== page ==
McDougal, 49, said she is stunned that she will leave the company without health insurance; she is one year short of the 30 years of seniority needed to get that benefit. "I wrecked my body (for the company) and got no health care," she said.

Linda Zitzner, who turned 55 this month and is a 20-year employee, said she endured a drawn-out fight with the benefits company to receive the retirement package she earned.

"I'm sad to see Oscar Mayer go, but Kraft was better than Heinz. There's no feeling of loyalty coming from them," Zitzner said.

Carlin, 48, worked for Oscar Mayer for 23 years, but said he will get no benefits beyond severance pay.

Kraft Heinz restructuring

The Madison factory was one of seven slated to be shuttered when Oscar Mayer's newly merged parent company, Kraft Heinz, announced a major restructuring in November 2015.

Of those, Kraft Heinz plants in Allentown, Pennsylvania; Federalsburg, Maryland; San Leandro, California; and St. Marys, Ontario, Canada already are closed.

The fate of at least two of those factories already is set:

  • The 907,000-square-foot Allentown condiment factory, built in 1972, was sold to Ridgeline Property Group for $36.5 million and is being torn down, according to CoStar Group, a Washington, D.C., commercial real estate information firm. A distribution center will be built in its place.
  • The Federalsburg crouton plant recently was purchased by Eastern Shore Forest Products, the Caroline County Economic Development organization announced in May. The family-owned company will update the plant and reopen it to manufacture animal bedding and fuel products.

The San Leandro and St. Marys plants also have been purchased, Kraft Heinz spokesman Michael Mullen said, but offered no details.

A plant in Campbell, New York, was slated to close in May, but its lease on life has been extended until at least late August as the company negotiates with an interested seller, according to WSKG, the public broadcasting station in Binghamton, New York.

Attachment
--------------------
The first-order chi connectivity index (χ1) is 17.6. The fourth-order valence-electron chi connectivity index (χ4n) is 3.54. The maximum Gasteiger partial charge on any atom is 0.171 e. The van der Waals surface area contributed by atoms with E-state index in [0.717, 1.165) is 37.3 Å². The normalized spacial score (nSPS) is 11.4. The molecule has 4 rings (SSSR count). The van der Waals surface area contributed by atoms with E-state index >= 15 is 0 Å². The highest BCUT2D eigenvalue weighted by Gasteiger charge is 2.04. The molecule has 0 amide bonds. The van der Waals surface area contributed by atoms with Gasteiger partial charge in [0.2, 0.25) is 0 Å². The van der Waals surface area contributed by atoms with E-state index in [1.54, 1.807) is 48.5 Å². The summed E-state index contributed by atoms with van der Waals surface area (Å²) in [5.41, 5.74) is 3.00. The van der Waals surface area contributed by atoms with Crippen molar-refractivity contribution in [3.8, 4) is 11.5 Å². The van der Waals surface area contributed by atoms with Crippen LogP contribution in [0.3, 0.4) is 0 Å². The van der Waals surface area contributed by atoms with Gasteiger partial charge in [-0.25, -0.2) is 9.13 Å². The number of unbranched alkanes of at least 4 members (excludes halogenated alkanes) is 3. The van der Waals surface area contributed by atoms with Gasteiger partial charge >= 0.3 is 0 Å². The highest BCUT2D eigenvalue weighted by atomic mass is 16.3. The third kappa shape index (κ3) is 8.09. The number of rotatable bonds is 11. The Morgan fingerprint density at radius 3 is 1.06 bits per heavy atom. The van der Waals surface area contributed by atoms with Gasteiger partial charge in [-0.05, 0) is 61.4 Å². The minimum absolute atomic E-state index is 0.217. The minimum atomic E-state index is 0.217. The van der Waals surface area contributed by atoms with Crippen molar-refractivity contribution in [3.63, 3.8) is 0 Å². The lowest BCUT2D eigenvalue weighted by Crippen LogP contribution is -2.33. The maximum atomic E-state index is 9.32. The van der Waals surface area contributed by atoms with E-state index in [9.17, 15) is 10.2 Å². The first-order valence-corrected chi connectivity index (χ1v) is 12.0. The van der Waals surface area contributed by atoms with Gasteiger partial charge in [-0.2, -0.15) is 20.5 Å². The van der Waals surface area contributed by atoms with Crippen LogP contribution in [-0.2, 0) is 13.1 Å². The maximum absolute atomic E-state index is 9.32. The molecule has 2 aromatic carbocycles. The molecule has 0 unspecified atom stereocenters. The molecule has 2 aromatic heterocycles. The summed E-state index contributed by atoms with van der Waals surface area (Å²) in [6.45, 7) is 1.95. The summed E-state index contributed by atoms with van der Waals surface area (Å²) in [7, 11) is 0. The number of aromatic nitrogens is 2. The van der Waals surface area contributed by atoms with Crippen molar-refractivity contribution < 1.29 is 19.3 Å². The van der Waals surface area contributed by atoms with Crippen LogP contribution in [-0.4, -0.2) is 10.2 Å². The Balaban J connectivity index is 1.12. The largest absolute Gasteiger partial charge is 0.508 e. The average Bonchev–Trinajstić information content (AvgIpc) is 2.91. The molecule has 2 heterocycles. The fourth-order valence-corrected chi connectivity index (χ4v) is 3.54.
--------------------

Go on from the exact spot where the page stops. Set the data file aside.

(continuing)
The seventh plant, in Fullerton, California, got a reprieve last fall and will stay open. It makes Lunchables.

The 72-acre Madison property, just off Packers and Commercial avenues, is under consideration by Reich Brothers Holdings, a company with nationwide experience disposing of the assets of closed factories. Earlier this week, co-CEO Adam Reich said no decision has been made yet.

Meanwhile, the Madison City Council has created the Oscar Mayer Strategic Assessment Committee to work with a consultant in creating a plan for redeveloping the site.

Kraft Heinz's Mullen said discussions continue "with a potential buyer" on the Madison property. "For now, the process remains ongoing and nothing is final," Mullen said.

Mullen also said the company is grateful to its employees. "We would like to thank all our employees for their wonderful service and dedication to Oscar Mayer. As always, we remain committed to treating our people with the utmost respect and dignity," he said.

Carlin said a small number of Madison employees will transfer to the company's Davenport location, where a new plant is being built, but several hundred Davenport employees will lose their jobs.

Carlin chose not to relocate. "I have a house here, I have a life here," he said.

He said he has no plans right now for his future career. "It's another day. I've just gotta go on and find something else," he shrugged.

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Judy Newman is a business reporter for the Wisconsin State Journal.